These are but a few of my photography goals this trip, having always been a fan of historians who contemplate Egyptian and megalithic structures linking into the rest of our species, studying how much our cultures do go back. As always contact me and throw suggestions my way! I am always interested.

The Brecon Beacons

The hills of South Wales

I recently took a trip to the Brecon Beacons and was lucky enough to have a few friends join me on my adventures: Nick, who had previously accompanied me on the successful trek up Snowdon, his partner Grace, and our friend Henry.

Exploring the Brecon Beacons was a great experience and I was immediately struck by the stark contrast between this area of Wales and Snowdonia; their natural beauties presented themselves so differently. Snowdonia was picturesque – a landscape that would not look out of place in a film with vivid shades of greens, scenic mountains, inviting lakes and striking remnants of mines. The Brecon Beacons were also green but lacked texture as a landscape. It was flat and quite barren yet was beautiful in its own way. The landscape was divided by an old Roman road which captivated the mind and left you speculating how on earth it was built all that time ago and the difficulties that must have been faced. Even as a modern hiker you are still completely vulnerable to the elements. Luckily for us, as you can see from the photos, the landscape was finally starting to enjoy spring temperatures after a very recent snowy week that hit Wales. Sadly, this meant that the snow had disappeared just in time for our arrival which left me still in pursuit of the illusive snowy mountain pictures that I find myself forever hunting for. However, I remain optimistic - there is always next year!

We decided to embark on a three peak walk that would encompass Corn Du, Pen - y - Fan and Cribyn. In total, this was roughly a 12-13km trek and easily done in a late morning to afternoon walk. The hike took us roughly 6 after plenty of photography stops and snack breaks. From the pictures the terrain isn’t immediately obvious but be aware that the paths get steep in places! The route we took was east to west with Corn Du being our first the peak. The Roman road starts with a steep incline which left us needing a break and a refuel half way up. After that the hike was filled with beautiful views of an open landscape and plenty of laughing in the strong wind as we weren’t quite sure whether we were about to be blown away at any moment!

It ended up being a fantastic hike across only two of the peaks due to time pressures but for anyone who wants a good day out hiking and maybe even practice for other mountains the UK has to offer this is definitely worth your time!

Just a quick note as to where we stayed in the Brecon Beacons - we camped at a site named Cwmdu. It was in a fantastic and easy location and contained everything you could need except hot drinking hot water. My advice would be to bring a kettle if you’re a tea or coffee maniac like me! As always links below;

As always thanks for reading! Questions are always welcome and you can hit me up via any of the social media links.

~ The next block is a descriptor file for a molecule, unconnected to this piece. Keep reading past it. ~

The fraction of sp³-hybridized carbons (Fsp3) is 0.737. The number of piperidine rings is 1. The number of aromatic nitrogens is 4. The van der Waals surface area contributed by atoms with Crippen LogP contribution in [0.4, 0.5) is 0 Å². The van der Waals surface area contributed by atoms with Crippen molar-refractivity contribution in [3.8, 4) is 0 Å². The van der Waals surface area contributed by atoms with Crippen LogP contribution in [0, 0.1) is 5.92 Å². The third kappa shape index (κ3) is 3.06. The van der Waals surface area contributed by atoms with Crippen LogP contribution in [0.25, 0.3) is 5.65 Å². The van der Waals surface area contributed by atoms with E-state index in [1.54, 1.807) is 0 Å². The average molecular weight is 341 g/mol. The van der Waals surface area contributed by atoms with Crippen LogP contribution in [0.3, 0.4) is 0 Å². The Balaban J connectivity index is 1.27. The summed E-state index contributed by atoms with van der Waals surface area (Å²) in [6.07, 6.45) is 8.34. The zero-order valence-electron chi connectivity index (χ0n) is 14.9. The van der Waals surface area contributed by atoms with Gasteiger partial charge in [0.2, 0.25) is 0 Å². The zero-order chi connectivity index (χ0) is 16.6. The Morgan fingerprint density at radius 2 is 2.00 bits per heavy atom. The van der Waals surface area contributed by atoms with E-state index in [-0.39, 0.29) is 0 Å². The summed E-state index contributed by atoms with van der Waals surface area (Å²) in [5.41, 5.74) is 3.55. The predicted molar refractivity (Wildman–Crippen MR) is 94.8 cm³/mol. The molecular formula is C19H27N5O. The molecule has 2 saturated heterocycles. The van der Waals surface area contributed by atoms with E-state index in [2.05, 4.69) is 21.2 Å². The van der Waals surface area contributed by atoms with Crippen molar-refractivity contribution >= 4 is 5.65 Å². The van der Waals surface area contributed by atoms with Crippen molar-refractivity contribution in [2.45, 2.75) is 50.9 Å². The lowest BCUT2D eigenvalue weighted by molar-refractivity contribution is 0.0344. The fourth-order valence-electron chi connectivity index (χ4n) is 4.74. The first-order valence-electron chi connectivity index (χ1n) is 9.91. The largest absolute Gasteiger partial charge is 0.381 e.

A Day With Hannah Couzens

Introduction to Lighting by Hannah Couzens

A brief history of my humble beginnings as a photographer: I jumped straight into shooting anything and everything once my Fujifilm x100f was in my hands, be it streets, portraits, wildlife and of course scenery, with a little abstract and food on the side. I quickly learnt where my passions and weaknesses lay and from there I discovered where I wished to excel. Subsequently, I set out and looked for a variety of photographers known and unknown but all equally excellent at their craft in their own way. That way I could learn from them and practice what skills I felt I needed to be on a higher level of photoraphy.

This is where I found a well-known photographer named Hannah Couzens on Instagram. Hannah was posting stories with tricks and tips, exploring behind the scenes of what it’s like to be a photographer primarily in London, and sometimes all around the UK for portraits, courses and events. I did some research into her history as a photographer which was as impressive as can be. Following this, I jumped straight onto a lighting course.

The course was great, ideal for someone like myself. Hannah split the day into two parts, the first comprising of her imparting vital amounts of theory explanation but by no means overloading us with information. We had a break around 12:00 for lunch. The studio then became our playground where we were tasked to take the best pictures we could with the light provided. We were fortunate enough to have a beautiful model named Natasha as our muse. She was experienced with learners and very happy to pose for us while we relentlessly took photos, putting into practice what we had learnt - how she survives the constant flashes is beyond me! 

In an attempt to direct, I asked Natasha to try different expressions in the light or hold a pose that she was executing. It was a real relief to discover how professional Natasha was as I personally felt there was going to be quite a lot of pressure working with a model, but Natasha couldn’t have been a more perfect model for the course.

There were four of us on the course, varying in age and ability, which to be fair was probably a small class for Hannah, but I think 5-6 people in total is the perfect count with this kind of course as a student. Hannah explained what to look for and what to avoid. I experimented against what Hannah suggested a few times, trying different F numbers etc, and I was surprised that Hannah encouraged the experimentation. It was nice to see a teacher encouraging exploration for yourself just to see different results and in the end combining the two to make your own style.

Consequently, I would highly recommend this course. Whether you are vastly experienced but lacking light knowledge or a beginner who wants to garner such knowledge from a real photographer whose everyday obsession is her work and exploration of light in photography. Hannah has inspired and motivated me to take up more portrait work and stick to bettering my abilities in different areas of photography. Hannah was ideal for me as a teacher and I will definitely be looking for another course soon.